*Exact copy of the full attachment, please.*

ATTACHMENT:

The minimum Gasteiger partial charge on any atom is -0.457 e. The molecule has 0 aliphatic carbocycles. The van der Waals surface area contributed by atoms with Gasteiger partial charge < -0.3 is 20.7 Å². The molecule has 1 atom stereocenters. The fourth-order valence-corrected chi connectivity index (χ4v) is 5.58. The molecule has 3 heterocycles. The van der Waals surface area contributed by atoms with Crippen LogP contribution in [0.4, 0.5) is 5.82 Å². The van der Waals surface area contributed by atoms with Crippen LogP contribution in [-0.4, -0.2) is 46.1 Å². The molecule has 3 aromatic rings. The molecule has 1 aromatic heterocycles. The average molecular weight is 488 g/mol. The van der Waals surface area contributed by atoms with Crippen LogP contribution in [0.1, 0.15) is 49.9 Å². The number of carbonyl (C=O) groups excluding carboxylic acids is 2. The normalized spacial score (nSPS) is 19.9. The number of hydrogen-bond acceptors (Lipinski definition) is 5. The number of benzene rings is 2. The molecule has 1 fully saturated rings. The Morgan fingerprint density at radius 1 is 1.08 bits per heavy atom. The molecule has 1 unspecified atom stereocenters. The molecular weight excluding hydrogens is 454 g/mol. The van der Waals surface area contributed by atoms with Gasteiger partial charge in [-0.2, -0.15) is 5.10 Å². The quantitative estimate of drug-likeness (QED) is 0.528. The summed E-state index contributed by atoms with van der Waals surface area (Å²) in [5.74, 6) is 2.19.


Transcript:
The minimum Gasteiger partial charge on any atom is -0.457 e. The molecule has 0 aliphatic carbocycles. The van der Waals surface area contributed by atoms with Gasteiger partial charge < -0.3 is 20.7 Å². The molecule has 1 atom stereocenters. The fourth-order valence-corrected chi connectivity index (χ4v) is 5.58. The molecule has 3 heterocycles. The van der Waals surface area contributed by atoms with Crippen LogP contribution in [0.4, 0.5) is 5.82 Å². The van der Waals surface area contributed by atoms with Crippen LogP contribution in [-0.4, -0.2) is 46.1 Å². The molecule has 3 aromatic rings. The molecule has 1 aromatic heterocycles. The average molecular weight is 488 g/mol. The van der Waals surface area contributed by atoms with Crippen LogP contribution in [0.1, 0.15) is 49.9 Å². The number of carbonyl (C=O) groups excluding carboxylic acids is 2. The normalized spacial score (nSPS) is 19.9. The number of hydrogen-bond acceptors (Lipinski definition) is 5. The number of benzene rings is 2. The molecule has 1 fully saturated rings. The Morgan fingerprint density at radius 1 is 1.08 bits per heavy atom. The molecule has 1 unspecified atom stereocenters. The molecular weight excluding hydrogens is 454 g/mol. The van der Waals surface area contributed by atoms with Gasteiger partial charge in [-0.2, -0.15) is 5.10 Å². The quantitative estimate of drug-likeness (QED) is 0.528. The summed E-state index contributed by atoms with van der Waals surface area (Å²) in [5.74, 6) is 2.19.